When you ask Sandy Derr ’69 why she went to Lycoming, she’ll tell you, “It was by default.”
Having been diagnosed with juvenile diabetes at the age of 15, larger state schools rejected her applications for enrollment, despite having graduated sixth in a high school class of 106. It was only after she took a job working in the office of a factory in Montoursville that she considered Lycoming College. “A coworker who was enrolled at Lycoming suggested I take some night classes there. The next year I enrolled full-time,” said Derr.
Derr decided to hold on to her factory job to help pay tuition, but the College was able to secure occasional financial aid for her, which helped lighten the load shouldered by Derr herself.
An English major, Derr taught in elementary schools for most of her career, and managed to stay close with some of her classmates, namely Cynthia Mihal. She is impressed with the solid reputation that Lycoming College boasts these days.
Derr gives back to the College that did so much for her. As a widow, she fondly recalls conversations with her husband where they would talk about the strong impact that college made on their lives. “It enriched our thoughts, created new interests, provided good opportunities,” recalls Derr. “We were both aware that education was helpful and interesting to both of us, so when I turned 70½ and realized I would have to take a required minimum distribution from my IRA, I decided to donate to both of our undergraduate schools.”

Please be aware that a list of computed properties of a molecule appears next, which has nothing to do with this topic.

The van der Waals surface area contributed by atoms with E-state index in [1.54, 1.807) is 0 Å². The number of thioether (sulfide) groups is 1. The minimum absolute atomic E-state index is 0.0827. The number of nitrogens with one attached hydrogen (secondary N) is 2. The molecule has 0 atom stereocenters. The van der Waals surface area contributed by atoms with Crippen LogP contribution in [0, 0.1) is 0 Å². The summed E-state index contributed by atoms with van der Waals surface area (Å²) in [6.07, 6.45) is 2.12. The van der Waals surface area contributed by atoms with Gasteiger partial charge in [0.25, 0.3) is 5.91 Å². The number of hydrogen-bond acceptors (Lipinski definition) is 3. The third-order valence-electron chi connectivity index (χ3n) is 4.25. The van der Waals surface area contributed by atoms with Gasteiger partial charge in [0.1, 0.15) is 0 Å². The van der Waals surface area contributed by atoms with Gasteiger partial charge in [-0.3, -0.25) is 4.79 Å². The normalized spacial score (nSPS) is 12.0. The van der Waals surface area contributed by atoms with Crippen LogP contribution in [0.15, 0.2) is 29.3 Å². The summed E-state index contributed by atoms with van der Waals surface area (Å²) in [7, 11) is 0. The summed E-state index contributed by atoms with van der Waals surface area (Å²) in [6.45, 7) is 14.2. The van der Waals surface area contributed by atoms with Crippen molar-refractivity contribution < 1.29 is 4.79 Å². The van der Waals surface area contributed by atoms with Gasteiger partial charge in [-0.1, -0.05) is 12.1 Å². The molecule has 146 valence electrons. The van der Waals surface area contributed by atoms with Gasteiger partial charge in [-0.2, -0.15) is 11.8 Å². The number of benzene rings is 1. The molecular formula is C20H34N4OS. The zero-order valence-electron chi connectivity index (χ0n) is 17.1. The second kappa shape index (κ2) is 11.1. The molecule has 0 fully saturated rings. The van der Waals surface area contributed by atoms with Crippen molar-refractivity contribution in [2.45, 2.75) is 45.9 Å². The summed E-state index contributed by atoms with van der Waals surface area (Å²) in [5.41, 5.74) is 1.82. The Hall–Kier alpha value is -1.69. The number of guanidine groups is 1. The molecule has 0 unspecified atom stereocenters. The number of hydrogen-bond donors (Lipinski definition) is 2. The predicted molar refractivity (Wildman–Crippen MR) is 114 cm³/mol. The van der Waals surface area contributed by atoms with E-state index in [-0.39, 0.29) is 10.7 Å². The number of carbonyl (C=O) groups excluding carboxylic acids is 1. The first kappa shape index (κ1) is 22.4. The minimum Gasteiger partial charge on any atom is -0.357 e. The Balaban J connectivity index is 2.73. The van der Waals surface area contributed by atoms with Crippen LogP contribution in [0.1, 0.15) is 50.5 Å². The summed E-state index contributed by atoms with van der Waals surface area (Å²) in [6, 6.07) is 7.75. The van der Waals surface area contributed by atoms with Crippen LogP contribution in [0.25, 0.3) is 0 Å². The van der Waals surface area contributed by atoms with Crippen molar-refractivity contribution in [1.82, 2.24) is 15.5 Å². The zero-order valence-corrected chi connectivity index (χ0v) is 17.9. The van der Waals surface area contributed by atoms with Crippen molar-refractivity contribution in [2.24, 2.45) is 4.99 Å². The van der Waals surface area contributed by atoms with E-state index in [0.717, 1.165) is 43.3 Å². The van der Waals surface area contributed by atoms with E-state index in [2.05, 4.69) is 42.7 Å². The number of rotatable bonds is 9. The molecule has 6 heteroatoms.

By donating her IRA to Lycoming College, Derr was able to avoid paying taxes on the distributions. “With this arrangement, Lycoming has the full benefit of the money in my IRA and neither I, nor Lycoming must pay taxes.” Derr also supports the College’s Student Retention Fund, which provides critical resources to Lycoming students who perform well academically, but are at risk of not completing the degree because of financial hardship.
Derr believes charitable giving is important for all to engage in, and also makes regular contributions to the Lycoming Fund. “It’s the price we pay to live in a human society. Not everyone can give the gift of money, but others can give time, tutoring and lots more. I’m happy to give by supporting scholarships at Lycoming.”